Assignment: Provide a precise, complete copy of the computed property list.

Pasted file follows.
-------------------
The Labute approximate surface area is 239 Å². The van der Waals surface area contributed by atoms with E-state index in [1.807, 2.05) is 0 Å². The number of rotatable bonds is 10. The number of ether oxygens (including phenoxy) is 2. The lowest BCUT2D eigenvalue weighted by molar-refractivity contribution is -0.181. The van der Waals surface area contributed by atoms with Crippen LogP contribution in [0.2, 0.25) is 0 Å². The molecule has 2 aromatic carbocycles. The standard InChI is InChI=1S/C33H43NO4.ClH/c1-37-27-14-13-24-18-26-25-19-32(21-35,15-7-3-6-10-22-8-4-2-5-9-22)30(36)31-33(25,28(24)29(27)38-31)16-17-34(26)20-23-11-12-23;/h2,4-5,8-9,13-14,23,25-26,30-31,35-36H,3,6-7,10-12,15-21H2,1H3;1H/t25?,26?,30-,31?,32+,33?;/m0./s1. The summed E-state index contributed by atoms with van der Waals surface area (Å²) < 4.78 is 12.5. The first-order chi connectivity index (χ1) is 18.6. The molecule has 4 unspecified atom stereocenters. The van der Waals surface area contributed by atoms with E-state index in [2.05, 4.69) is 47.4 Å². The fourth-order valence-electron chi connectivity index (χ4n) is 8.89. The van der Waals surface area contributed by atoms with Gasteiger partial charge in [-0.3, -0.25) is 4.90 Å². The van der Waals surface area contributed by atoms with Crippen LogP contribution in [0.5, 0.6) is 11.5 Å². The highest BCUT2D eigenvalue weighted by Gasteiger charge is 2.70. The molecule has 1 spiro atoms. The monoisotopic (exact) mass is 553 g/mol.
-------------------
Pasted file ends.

The Labute approximate surface area is 239 Å². The van der Waals surface area contributed by atoms with E-state index in [1.807, 2.05) is 0 Å². The number of rotatable bonds is 10. The number of ether oxygens (including phenoxy) is 2. The lowest BCUT2D eigenvalue weighted by molar-refractivity contribution is -0.181. The van der Waals surface area contributed by atoms with Crippen LogP contribution in [0.2, 0.25) is 0 Å². The molecule has 2 aromatic carbocycles. The standard InChI is InChI=1S/C33H43NO4.ClH/c1-37-27-14-13-24-18-26-25-19-32(21-35,15-7-3-6-10-22-8-4-2-5-9-22)30(36)31-33(25,28(24)29(27)38-31)16-17-34(26)20-23-11-12-23;/h2,4-5,8-9,13-14,23,25-26,30-31,35-36H,3,6-7,10-12,15-21H2,1H3;1H/t25?,26?,30-,31?,32+,33?;/m0./s1. The summed E-state index contributed by atoms with van der Waals surface area (Å²) < 4.78 is 12.5. The first-order chi connectivity index (χ1) is 18.6. The molecule has 4 unspecified atom stereocenters. The van der Waals surface area contributed by atoms with E-state index in [2.05, 4.69) is 47.4 Å². The fourth-order valence-electron chi connectivity index (χ4n) is 8.89. The van der Waals surface area contributed by atoms with Gasteiger partial charge in [-0.3, -0.25) is 4.90 Å². The van der Waals surface area contributed by atoms with Crippen LogP contribution in [0.5, 0.6) is 11.5 Å². The highest BCUT2D eigenvalue weighted by Gasteiger charge is 2.70. The molecule has 1 spiro atoms. The monoisotopic (exact) mass is 553 g/mol.